Since the teeth are embedded in bone that comprises the maxilla and mandible (jaw), osteoporotic changes affect these structures.[2,14] More current studies confirm previous studies finding that the systemic bone loss seen in osteopenia/osteoporosis is associated with loss of bone surrounding the teeth.[15] Further investigation is needed to determine whether modification of bone mineral density will be helpful in the treatment of periodontal diseases.

Low-Birthweight Babies

Several risk factors are documented relating to the high incidence of preterm delivery (<37 weeks) of low-birthweight (<2,500-g) babies,[16] including poor prenatal care, alcohol and drug use, and microbial infections of the genital area.

Prostaglandins are produced and released during inflammation. Specifically, prostaglandin E2 (PGE2) is involved in bone resorption and in stimulating the uterus to contract during pregnancy. Both inflammation and progesterone significantly increase the formation of prostaglandins in the gingival tissue of pregnant women. Thus, it has been postulated that women with periodontal disease who give birth to preterm, low-birthweight babies versus normal-birthweight babies have significantly increased PGE2 levels. These prostaglandins found in the serum originate in the fluid of the underlying gingival tissues and flow out into the pocket between the tooth and the gingiva.[16] Additionally, four bacteria types (Porphyromonas gingivalis, Actinobacillus actinomycetemcomitans, Bacteroides forsythus, and Treponema denticola) were detected at higher levels in mothers of preterm, low-birthweight babies than in mothers who delivered normal-birthweight babies.[17] Given these data, pharmacists and other healthcare professionals should stress to their patients the role of oral health in preventing pregnancy complications.

Role of the Pharmacist

Pregnant women may come into the pharmacy requesting a medication to help with their "bleeding gums." Educating the pregnant patient regarding the etiology of gum inflammation and explaining that the gingival condition will reverse postpartum will help allay her fears of having some kind of debilitating disease. When counseling women on oral contraceptive use, the pharmacist should inform them of the possibility of gingival bleeding and enlargement and stress that these gingival changes will regress once the drug is discontinued. A patient in any stage of fluctuating hormone levels should be advised to keep meticulous oral home care, which includes brushing with a soft-bristled toothbrush and flossing. If bleeding occurs, the patient should not stop oral hygiene measures because then the inflammation would only get worse. The pharmacist should also emphasize the importance of regular visits to the dentist/periodontist to monitor periodontal status and to have plaque professionally removed.[18]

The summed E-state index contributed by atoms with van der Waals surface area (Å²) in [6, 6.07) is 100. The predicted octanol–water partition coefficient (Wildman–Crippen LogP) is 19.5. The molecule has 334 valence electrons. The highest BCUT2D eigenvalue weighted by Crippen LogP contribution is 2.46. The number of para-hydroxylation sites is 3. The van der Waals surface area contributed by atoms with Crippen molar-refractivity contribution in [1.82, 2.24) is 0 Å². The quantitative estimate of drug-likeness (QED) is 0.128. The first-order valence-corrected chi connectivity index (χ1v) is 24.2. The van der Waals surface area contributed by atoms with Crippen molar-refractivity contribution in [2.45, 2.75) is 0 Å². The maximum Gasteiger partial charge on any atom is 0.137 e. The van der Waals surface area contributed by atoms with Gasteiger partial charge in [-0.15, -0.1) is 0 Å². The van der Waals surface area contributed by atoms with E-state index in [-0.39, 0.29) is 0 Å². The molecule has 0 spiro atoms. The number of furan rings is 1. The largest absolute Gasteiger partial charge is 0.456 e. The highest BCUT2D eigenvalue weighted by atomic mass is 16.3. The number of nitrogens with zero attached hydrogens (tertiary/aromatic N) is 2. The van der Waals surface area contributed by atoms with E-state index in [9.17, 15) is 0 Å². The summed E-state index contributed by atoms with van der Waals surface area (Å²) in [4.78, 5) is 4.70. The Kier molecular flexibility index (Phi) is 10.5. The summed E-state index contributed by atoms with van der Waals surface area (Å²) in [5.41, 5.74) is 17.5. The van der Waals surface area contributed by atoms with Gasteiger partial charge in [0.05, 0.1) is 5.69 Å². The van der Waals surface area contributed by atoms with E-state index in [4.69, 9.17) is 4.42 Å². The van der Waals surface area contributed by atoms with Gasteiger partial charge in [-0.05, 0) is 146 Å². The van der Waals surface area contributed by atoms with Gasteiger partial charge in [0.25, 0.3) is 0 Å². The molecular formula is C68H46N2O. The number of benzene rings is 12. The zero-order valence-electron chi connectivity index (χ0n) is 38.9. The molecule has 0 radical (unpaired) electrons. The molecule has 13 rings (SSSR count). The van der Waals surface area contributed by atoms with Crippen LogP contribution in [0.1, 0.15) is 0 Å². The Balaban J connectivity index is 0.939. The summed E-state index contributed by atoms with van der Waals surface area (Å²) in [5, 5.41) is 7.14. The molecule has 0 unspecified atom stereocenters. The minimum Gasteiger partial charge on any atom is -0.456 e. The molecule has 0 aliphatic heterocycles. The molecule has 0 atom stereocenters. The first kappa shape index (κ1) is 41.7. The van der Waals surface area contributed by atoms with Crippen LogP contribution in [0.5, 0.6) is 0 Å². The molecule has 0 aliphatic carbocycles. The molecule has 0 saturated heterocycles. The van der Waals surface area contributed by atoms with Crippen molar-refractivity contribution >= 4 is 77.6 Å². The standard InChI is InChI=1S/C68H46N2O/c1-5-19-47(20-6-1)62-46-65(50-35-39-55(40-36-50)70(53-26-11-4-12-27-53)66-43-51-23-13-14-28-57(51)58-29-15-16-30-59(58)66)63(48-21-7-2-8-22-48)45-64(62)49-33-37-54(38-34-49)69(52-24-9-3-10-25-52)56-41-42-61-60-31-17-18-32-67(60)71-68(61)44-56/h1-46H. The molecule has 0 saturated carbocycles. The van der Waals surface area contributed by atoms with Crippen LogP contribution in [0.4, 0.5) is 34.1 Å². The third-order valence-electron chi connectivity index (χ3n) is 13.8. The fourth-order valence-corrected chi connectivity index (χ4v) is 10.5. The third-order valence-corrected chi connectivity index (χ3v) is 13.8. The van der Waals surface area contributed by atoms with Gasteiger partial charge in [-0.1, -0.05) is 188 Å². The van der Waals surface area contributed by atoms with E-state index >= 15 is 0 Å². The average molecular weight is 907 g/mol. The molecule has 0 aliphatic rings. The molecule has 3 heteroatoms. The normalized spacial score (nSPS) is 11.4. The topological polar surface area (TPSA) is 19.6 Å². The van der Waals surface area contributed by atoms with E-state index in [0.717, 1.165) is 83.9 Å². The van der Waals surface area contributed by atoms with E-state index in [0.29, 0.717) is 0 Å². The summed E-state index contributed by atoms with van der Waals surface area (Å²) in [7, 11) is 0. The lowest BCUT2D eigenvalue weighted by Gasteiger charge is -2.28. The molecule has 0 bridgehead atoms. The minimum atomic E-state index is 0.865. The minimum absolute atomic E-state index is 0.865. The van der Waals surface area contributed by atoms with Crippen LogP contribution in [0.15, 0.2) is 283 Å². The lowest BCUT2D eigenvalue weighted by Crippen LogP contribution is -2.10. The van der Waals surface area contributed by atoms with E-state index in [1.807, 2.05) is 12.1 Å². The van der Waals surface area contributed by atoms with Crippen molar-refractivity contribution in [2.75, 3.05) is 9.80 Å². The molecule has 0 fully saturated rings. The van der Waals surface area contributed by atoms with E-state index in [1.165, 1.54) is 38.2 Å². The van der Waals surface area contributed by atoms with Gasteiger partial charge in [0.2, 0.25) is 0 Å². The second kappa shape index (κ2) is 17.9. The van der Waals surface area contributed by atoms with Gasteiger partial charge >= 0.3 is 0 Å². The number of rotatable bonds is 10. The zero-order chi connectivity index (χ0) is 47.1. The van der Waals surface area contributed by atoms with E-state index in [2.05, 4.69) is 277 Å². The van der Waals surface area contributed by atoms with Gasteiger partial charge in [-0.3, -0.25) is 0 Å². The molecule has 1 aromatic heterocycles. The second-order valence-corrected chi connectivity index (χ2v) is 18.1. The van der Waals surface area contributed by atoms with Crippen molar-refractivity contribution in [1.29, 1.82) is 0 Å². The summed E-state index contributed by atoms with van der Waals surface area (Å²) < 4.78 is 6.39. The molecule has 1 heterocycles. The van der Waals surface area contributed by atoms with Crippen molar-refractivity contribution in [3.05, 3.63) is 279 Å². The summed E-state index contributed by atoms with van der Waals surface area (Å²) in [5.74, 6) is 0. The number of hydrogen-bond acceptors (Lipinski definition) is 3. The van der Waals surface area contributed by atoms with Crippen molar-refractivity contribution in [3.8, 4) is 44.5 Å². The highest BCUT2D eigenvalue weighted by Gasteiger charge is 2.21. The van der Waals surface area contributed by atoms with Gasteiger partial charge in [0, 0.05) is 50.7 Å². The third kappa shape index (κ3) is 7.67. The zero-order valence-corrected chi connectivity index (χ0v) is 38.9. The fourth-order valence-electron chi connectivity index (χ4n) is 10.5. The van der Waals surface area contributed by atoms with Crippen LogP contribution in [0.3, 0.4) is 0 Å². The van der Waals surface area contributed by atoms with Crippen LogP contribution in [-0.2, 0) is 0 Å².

Throughout the reproductive life cycle of women, fluctuating levels of sex hormones may have direct and indirect effects on oral health, in the form of inflammation, gingivitis, periodontitis, and altered populations of microorganisms. Pregnancy is a particularly vulnerable time, and poor oral health may even be correlated with low-birthweight babies. Since there are many times in which women will visit a pharmacist for dental-related diseases, pharmacists are in a prime position to counsel women on the effects of hormones on oral health, to reassure patients of the often transitory nature of these effects, and to advise patients how to maintain good home oral care.


Table 1. Clinical Features of Puberty-Associated Gingivitis

  • Accumulation of dental plaque on teeth
  • Pronounced inflamed gingiva
  • Redness of gingiva
  • Swelling of gingiva
  • Bleeding of gingiva upon stimulation
  • Reversible following puberty
  • No radiographic bone loss

Table 2. Clinical Features of Menstrual Cycle-Associated Gingivitis

  • Accumulation of plaque on teeth
  • Modest inflammatory response of gingiva prior to ovulation
  • No radiographic bone loss
  • Reversible following ovulation

Table 3. Clinical Features of Pregnancy-Associated Gingivitis

  • Increased accumulation of plaque on teeth
  • Onset in the second or third trimester
  • Pronounced redness of gingiva
  • Edematous (swollen) gingiva
  • Bleeding of gingiva upon stimulation
  • Reversible postpartum